In order to accommodate the client’s needs, HNM Global Logistics coordinated the multi-state collection and consolidation of the barges and chartered an Antonov 124. It was a tight fit, but working with load planners in the initial stage of the project allowed HNM to organize the load in a manner that maximized the Antonov’s massive 330,000 Lb. payload. The barges were consolidated in Newburgh, New York, loaded on board the aircraft and secured for transport. The flight departed Newburgh at 10:00 a.m. local time on Thursday, and after a brief stop in Minsk, Belarus for fueling, landed in Aktau at 10:00 a.m. local time on Friday.

HNM Global Logistics Team gets a tour of the Antanov cockpit

HNM Global Logistics Team gets a tour of the Antanov cockpit

The other concern in meeting the delivery deadline in Kazakhstan was the ability to clear Khazi Customs and deliver to the consignee in a timely manner. Always ready to face a challenge, members of HNM Global’s management team – Matt Johnston and Deborah Dorsett – joined the loading crew on board the Antonov and escorted the cargo to Aktau in order to facilitate the clearance process. Click here to watch the video.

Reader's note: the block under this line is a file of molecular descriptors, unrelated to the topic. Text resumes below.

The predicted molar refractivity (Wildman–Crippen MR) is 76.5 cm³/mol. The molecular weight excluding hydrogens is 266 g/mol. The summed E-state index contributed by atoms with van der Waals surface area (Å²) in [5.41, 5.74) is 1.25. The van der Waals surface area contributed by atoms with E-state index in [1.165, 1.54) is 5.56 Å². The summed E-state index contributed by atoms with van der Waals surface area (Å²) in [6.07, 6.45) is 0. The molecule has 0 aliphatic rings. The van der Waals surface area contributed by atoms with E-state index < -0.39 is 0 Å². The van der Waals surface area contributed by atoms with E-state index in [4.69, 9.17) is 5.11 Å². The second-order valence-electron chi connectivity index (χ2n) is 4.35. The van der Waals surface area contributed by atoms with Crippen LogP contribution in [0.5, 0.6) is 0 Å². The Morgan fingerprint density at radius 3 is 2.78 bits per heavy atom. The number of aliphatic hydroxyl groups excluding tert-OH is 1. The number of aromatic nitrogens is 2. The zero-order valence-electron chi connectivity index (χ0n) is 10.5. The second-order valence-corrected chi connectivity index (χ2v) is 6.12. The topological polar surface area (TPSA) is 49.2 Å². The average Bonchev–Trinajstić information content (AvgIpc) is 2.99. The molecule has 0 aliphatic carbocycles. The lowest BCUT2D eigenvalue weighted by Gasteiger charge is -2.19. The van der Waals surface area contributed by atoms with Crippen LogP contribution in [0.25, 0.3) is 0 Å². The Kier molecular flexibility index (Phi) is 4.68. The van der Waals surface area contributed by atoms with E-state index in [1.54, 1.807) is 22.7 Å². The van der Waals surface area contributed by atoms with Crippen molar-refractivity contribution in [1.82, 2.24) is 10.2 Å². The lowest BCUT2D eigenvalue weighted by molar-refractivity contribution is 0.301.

THE RESULT.

The cargo arrived on the tarmac in Aktau at 10:00 a.m. Friday, and delivery to the job site was completed by 3:00 p.m. the same day. All parties were happy with the outcome – arriving prior to contract deadline.

 

HOW CAN WE HELP YOU?

Remember – if you have critical needs, don’t go it alone. Let our innovative processes and years of experience make your project a success and your company a leader in on time delivery – no matter where that need is.  Please click here to contact our special project cargo team.

 

Ways to Prevent Cargo Theft

Global Cargo Theft Risk by Country. Source: Freight Watch Int'l